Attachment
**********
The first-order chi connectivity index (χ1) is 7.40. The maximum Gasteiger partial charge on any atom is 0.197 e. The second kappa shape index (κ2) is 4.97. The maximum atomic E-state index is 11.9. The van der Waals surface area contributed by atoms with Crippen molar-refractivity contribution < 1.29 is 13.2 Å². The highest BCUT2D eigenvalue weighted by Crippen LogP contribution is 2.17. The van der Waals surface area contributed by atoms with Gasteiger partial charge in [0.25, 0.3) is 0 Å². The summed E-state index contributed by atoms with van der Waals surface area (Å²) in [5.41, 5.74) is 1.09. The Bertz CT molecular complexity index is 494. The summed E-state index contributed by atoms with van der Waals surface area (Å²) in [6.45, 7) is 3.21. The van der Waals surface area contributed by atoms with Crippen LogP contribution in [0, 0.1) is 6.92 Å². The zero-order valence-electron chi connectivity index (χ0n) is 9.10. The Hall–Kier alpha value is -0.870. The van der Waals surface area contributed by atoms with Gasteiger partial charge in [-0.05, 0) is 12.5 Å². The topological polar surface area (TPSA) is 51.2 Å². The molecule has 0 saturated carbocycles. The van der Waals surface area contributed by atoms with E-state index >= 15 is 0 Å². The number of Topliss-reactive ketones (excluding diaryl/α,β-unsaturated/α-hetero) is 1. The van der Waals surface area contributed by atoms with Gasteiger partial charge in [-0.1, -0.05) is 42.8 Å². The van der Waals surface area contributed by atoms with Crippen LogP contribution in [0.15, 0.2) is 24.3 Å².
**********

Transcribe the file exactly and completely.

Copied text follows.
The first-order chi connectivity index (χ1) is 7.40. The maximum Gasteiger partial charge on any atom is 0.197 e. The second kappa shape index (κ2) is 4.97. The maximum atomic E-state index is 11.9. The van der Waals surface area contributed by atoms with Crippen molar-refractivity contribution < 1.29 is 13.2 Å². The highest BCUT2D eigenvalue weighted by Crippen LogP contribution is 2.17. The van der Waals surface area contributed by atoms with Gasteiger partial charge in [0.25, 0.3) is 0 Å². The summed E-state index contributed by atoms with van der Waals surface area (Å²) in [5.41, 5.74) is 1.09. The Bertz CT molecular complexity index is 494. The summed E-state index contributed by atoms with van der Waals surface area (Å²) in [6.45, 7) is 3.21. The van der Waals surface area contributed by atoms with Crippen LogP contribution in [0, 0.1) is 6.92 Å². The zero-order valence-electron chi connectivity index (χ0n) is 9.10. The Hall–Kier alpha value is -0.870. The van der Waals surface area contributed by atoms with Gasteiger partial charge in [-0.05, 0) is 12.5 Å². The topological polar surface area (TPSA) is 51.2 Å². The molecule has 0 saturated carbocycles. The van der Waals surface area contributed by atoms with E-state index >= 15 is 0 Å². The number of Topliss-reactive ketones (excluding diaryl/α,β-unsaturated/α-hetero) is 1. The van der Waals surface area contributed by atoms with Gasteiger partial charge in [-0.1, -0.05) is 42.8 Å². The van der Waals surface area contributed by atoms with Crippen LogP contribution in [0.15, 0.2) is 24.3 Å².